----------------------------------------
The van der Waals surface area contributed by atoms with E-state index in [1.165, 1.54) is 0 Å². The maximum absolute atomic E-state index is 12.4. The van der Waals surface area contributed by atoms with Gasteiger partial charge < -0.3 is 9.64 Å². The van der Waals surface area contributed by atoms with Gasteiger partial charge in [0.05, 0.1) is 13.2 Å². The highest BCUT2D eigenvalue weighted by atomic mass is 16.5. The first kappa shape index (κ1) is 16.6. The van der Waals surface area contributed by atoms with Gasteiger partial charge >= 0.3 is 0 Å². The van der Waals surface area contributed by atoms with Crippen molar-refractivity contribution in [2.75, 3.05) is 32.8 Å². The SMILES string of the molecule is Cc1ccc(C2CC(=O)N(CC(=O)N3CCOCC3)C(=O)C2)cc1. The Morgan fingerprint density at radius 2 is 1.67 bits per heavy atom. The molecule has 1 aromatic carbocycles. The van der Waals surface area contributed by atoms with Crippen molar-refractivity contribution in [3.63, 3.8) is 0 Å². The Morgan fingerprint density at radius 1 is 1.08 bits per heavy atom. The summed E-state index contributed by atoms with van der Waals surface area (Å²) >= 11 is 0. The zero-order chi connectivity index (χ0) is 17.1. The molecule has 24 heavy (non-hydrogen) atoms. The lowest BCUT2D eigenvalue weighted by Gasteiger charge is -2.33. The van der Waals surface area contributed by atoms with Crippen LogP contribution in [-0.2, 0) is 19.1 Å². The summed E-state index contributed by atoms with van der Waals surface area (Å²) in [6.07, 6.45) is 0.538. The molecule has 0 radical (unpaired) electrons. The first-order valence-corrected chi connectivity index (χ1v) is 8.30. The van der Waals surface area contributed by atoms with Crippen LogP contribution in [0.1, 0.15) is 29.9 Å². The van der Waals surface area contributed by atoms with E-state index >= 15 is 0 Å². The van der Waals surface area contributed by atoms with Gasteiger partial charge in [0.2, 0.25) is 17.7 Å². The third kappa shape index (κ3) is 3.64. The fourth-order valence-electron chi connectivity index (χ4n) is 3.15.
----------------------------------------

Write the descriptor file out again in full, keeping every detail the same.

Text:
The van der Waals surface area contributed by atoms with E-state index in [1.165, 1.54) is 0 Å². The maximum absolute atomic E-state index is 12.4. The van der Waals surface area contributed by atoms with Gasteiger partial charge < -0.3 is 9.64 Å². The van der Waals surface area contributed by atoms with Gasteiger partial charge in [0.05, 0.1) is 13.2 Å². The highest BCUT2D eigenvalue weighted by atomic mass is 16.5. The first kappa shape index (κ1) is 16.6. The van der Waals surface area contributed by atoms with Gasteiger partial charge >= 0.3 is 0 Å². The van der Waals surface area contributed by atoms with Crippen molar-refractivity contribution in [2.75, 3.05) is 32.8 Å². The SMILES string of the molecule is Cc1ccc(C2CC(=O)N(CC(=O)N3CCOCC3)C(=O)C2)cc1. The Morgan fingerprint density at radius 2 is 1.67 bits per heavy atom. The molecule has 1 aromatic carbocycles. The van der Waals surface area contributed by atoms with Crippen molar-refractivity contribution in [3.63, 3.8) is 0 Å². The Morgan fingerprint density at radius 1 is 1.08 bits per heavy atom. The summed E-state index contributed by atoms with van der Waals surface area (Å²) >= 11 is 0. The zero-order chi connectivity index (χ0) is 17.1. The molecule has 24 heavy (non-hydrogen) atoms. The lowest BCUT2D eigenvalue weighted by Gasteiger charge is -2.33. The van der Waals surface area contributed by atoms with Crippen LogP contribution in [-0.2, 0) is 19.1 Å². The summed E-state index contributed by atoms with van der Waals surface area (Å²) in [6.07, 6.45) is 0.538. The molecule has 0 radical (unpaired) electrons. The first-order valence-corrected chi connectivity index (χ1v) is 8.30. The van der Waals surface area contributed by atoms with Crippen LogP contribution in [0.1, 0.15) is 29.9 Å². The van der Waals surface area contributed by atoms with E-state index >= 15 is 0 Å². The van der Waals surface area contributed by atoms with Gasteiger partial charge in [0.2, 0.25) is 17.7 Å². The third kappa shape index (κ3) is 3.64. The fourth-order valence-electron chi connectivity index (χ4n) is 3.15.